Beneath the flattened cardboard matting the lobby at 425 West 50th Street is an original terrazzo floor, and beside the elevator bank, a gilded, over-sized letter box. In one corner, a television that appears to date roughly from 1974 gazes dusty and long-dark on the construction workers, apartment hunters and real estate reps that for now constitute the bulk of foot traffic at Stella Tower, the second Ralph Walker-designed art-deco Verizon building repurposed in recent months as a vessel for luxury condos.
The TV, Vickey Barron told us, is not a throwback ornament. It has simply yet to be removed. But the terrazzo, letterbox and the original directory board that stands near the entrance will stay. Together with other elements, these help to compose a story that Ms. Barron—a Douglas Elliman broker and the building’s listing agent—and Stella Tower’s developers seek to tell, a provenance that they hope will resonate with buyers as the building commences sales this month. (Schedule A prices, excluding the four penthouses, range from $1.5 million to $9 million; Ms. Barron also handled sales at Walker Tower, which opened last year in Chelsea to celebrity clients and huge contracts, and which was also co-developed by JDS Development and Property Markets Group.)
“This neighborhood is an authentic, New York location,” Ms. Barron said of Hell’s Kitchen, when we met her on site for a tour. “There’s really nothing fake about it. It’s rich in artistic substance, and people looking to buy here are unlikely to respond to a kind of Big Box-style product.” Stella Tower, named for Walker’s wife, aims for designs that suggest “homes for the future created with the integrity of the past.”
Whether or not years gone by had any more integrity than the present day is a rather knotty question, but to be sure, any chronicle of New York’s past will include a good deal of boozing and bookishness, and a library and noir-ish lounge off the lobby are sure to please aficionados of vices both liquid and literary. For the less loungey set, a modern fitness center will look out from the ground floor through large, light-washed windows onto 50th Street.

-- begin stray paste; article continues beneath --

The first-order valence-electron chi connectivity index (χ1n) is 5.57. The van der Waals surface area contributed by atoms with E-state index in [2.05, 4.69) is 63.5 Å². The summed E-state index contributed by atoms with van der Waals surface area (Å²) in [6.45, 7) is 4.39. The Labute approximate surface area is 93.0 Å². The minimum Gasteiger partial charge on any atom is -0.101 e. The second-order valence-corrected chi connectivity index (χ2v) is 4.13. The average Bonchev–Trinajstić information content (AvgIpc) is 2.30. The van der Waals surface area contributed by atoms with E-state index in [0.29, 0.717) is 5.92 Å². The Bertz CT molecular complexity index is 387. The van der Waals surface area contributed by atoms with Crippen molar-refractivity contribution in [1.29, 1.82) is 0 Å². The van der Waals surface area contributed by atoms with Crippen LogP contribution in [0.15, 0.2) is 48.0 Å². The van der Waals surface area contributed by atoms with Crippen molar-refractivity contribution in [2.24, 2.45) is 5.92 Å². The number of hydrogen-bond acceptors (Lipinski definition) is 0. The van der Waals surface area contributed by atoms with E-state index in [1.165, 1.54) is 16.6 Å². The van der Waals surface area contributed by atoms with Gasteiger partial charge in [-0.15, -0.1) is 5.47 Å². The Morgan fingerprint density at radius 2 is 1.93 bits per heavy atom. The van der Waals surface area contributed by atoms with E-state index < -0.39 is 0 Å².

On the 15th floor, which houses a two-bedroom show unit priced at $4 million, the building’s studied industrial chic was palpable. A wide, bright corridor with big windows and high ceilings had been hung with charcoal sketches of heavy equipment and hard-hatted workers, and an oil canvas near the elevators showed a length of rope against a dusty clay background. These images, part of the “sales process,” according to Ms. Barron, were meant to exemplify “the art of construction,” a theme seemingly intended to lend artisanal flair to the raw materials of development.
In the 1,727 square-foot show apartment, an exposed beam, painted shiny black, and a sculpture composed of old wooden tools culled from a flea market adorned the living room, which also contained a bar cart. A sleek Smallbone kitchen had been paneled in light organic French wood. Counters were heavy, dark and polished, made of custom-poured concrete. “Not all concrete is created equal,” Ms. Barron said. “Sometimes I go into resales and the counter tops remind me of driveways.”
Walls had been painted in hues of periwinkle and honeydew; bathrooms throughout the building are outfitted with steam showers, stylish industrial sinks and mirrors that roll laterally along tracks, like mining carts. There are views of the Hudson River and the Time Warner Center, and for at least one penthouse, truly jaw-dropping terrace space, which Ms. Barron judged—quite accurately—as suitable for rock stars. In the show unit were items redolent of a more low-key lifestyle, and of Brooklyn boutiques: books by César Aira and Elizabeth Gilbert, black-and-white photos of men in pork pie hats, an enormous magnifying glass, a typewriter. In one bedroom, a pair of boots and a canvas bag packed with towels seemed poised for a weekend in the Hamptons. These accessories, too, Ms. Barron said, were part of the story.
Stella Tower will contain 51 homes in all, mostly one and two-bedrooms, and Ms. Barron predicts that the building, like Walker Tower, will be “a home run.” Though their respective neighborhoods are far from equally desirable. Located in the nascent Hudson Yards, a neighborhood still lacking in retail and transportation options commensurate with ultra-luxury condos, the building’s price point is significantly lower than at Walker Tower, where Ms. Barron currently has a $47.5 million penthouse listing. Still, she said, “We will gradually increase our prices and be able to sustain those increases just like we did at Walker Tower.”
Upstairs, in an unfinished penthouse, sheets of purple sheet rock lay stacked and hardware strewn on raw floors. A man struggled politely to maneuver a brick-laden wheelbarrow among cumbersome visitors. Asked how she thought the artsy types that Stella Tower seemed to target might afford such steep prices, Ms. Barron suggested, rather reasonably, that plenty of bankers and lawyers had strong artistic interests and discerning eyes. And many artists, anyway, have partners with more traditionally remunerative professions.
“I think it’s beautiful,” she said, indicating the traffic of carpenters and laborers, the half-realized opulence of our surroundings. “Why can’t construction be art?”